So, Domke was able to get an Internet connection by plugging into a network switch in that closet and snaking an Ethernet cable down the hall.

Domke didn't have the Vonage SoftPhone software required to make calls from his laptop, and what he really wanted anyway was a way to make and receive calls over regular phone handsets.

Even later, however, after the Hyatt restored partial phone service, the hotel system wasn't really appropriate for this emergency because calls had to be manually connected through a switchboard.

When the city was trying to connect with the White House, for example, it needed to be able to give out a direct dial number where officials could return the call.

A quick tour of the Vonage Web site showed that what he really needed was one of the Vonage routers made by Linksys, which has an Internet connection on one end and standard analog phone plugs on the other.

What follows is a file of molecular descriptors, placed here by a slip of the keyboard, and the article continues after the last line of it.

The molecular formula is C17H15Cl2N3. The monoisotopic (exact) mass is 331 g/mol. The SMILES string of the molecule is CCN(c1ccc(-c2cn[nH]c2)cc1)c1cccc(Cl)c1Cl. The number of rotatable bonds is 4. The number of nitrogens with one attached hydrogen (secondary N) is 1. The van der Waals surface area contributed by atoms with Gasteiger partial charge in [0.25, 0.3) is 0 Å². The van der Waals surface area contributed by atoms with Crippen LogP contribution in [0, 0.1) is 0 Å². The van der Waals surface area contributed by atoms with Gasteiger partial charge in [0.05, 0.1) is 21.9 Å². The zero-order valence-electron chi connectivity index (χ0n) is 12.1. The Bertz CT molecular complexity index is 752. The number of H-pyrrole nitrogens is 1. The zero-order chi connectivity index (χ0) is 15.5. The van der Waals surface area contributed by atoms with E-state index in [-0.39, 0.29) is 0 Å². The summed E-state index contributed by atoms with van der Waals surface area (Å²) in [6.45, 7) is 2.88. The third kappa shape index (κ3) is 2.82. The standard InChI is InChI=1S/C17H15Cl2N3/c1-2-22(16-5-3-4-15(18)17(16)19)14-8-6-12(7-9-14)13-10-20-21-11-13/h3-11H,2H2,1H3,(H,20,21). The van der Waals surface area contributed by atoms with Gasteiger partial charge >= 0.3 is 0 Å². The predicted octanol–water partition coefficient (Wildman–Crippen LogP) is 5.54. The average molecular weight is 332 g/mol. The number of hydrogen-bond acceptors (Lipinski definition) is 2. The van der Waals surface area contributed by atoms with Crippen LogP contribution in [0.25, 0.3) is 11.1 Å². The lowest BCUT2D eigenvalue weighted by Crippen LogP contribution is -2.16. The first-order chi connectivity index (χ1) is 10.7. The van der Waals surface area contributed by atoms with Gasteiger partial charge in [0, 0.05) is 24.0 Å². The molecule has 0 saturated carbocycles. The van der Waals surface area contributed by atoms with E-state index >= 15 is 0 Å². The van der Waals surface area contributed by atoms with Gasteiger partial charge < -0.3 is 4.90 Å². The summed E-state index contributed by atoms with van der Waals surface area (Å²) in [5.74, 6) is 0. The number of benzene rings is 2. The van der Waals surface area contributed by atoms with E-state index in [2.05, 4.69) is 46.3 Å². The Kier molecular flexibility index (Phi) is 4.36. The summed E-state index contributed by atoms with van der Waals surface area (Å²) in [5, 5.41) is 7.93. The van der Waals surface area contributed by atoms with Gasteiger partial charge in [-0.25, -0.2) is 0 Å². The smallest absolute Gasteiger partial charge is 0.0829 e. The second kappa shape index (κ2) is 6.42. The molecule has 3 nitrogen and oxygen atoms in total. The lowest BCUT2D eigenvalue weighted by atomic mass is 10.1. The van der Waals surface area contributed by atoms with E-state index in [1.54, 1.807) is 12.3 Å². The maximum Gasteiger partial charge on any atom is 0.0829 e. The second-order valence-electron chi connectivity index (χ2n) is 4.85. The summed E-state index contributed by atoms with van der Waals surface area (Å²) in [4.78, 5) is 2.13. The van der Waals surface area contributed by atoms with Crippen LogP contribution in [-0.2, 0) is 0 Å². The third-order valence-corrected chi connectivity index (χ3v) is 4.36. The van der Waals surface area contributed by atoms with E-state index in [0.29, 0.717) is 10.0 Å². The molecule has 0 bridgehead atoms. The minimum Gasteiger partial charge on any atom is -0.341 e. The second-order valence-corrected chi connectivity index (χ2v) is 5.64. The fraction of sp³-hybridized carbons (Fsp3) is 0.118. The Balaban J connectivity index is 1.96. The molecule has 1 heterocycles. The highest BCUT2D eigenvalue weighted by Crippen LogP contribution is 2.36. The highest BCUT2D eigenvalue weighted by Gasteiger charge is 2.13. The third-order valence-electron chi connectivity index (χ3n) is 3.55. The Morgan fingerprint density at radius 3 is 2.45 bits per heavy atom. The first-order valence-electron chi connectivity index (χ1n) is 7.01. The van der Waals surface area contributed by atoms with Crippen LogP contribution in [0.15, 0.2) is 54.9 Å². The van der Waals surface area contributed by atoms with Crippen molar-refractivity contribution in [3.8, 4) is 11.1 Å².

The order-online option was no good—FedEx wasn't exactly making regular deliveries to New Orleans—but the Web site also let him look up the nearest reseller, which led to the raid on Office Depot.

"The way the water was rising, we thought we might not get another chance," Domke says.

He, Meffert and Compass reached the Office Depot at sunset and entered the store in the dark. Compass provided cover, chasing away looters who tried to re-enter the store.

Domke went shopping for the Vonage equipment he needed, while Meffert rounded up other supplies. They also discovered a Cisco router in the back room that they thought they could use.

For lack of a screwdriver, they tried to use butter knives to remove it from the server rack. When that failed, Compass simply ripped it out of the wall.

The router was later used to restore e-mail service at City Hall, providing another way for officials to rebuild communications.

When they returned with the loot, Domke built a small network from the routers that allowed the mayor's staff to make their first outbound call just after midnight.

Following another raid on Radio Shack to round up more analog phones (those in the hotel were digital), he and other members of Meffert's IT team eventually got eight phones working off the single Internet connection.

As a result, city leaders stepped up their calls for help, and Wednesday night President Bush called back while returning from his Texas ranch.

That's when Nagin got on the line and "told him we had an incredible crisis here and that his flying over in Air Force One does not do it justice."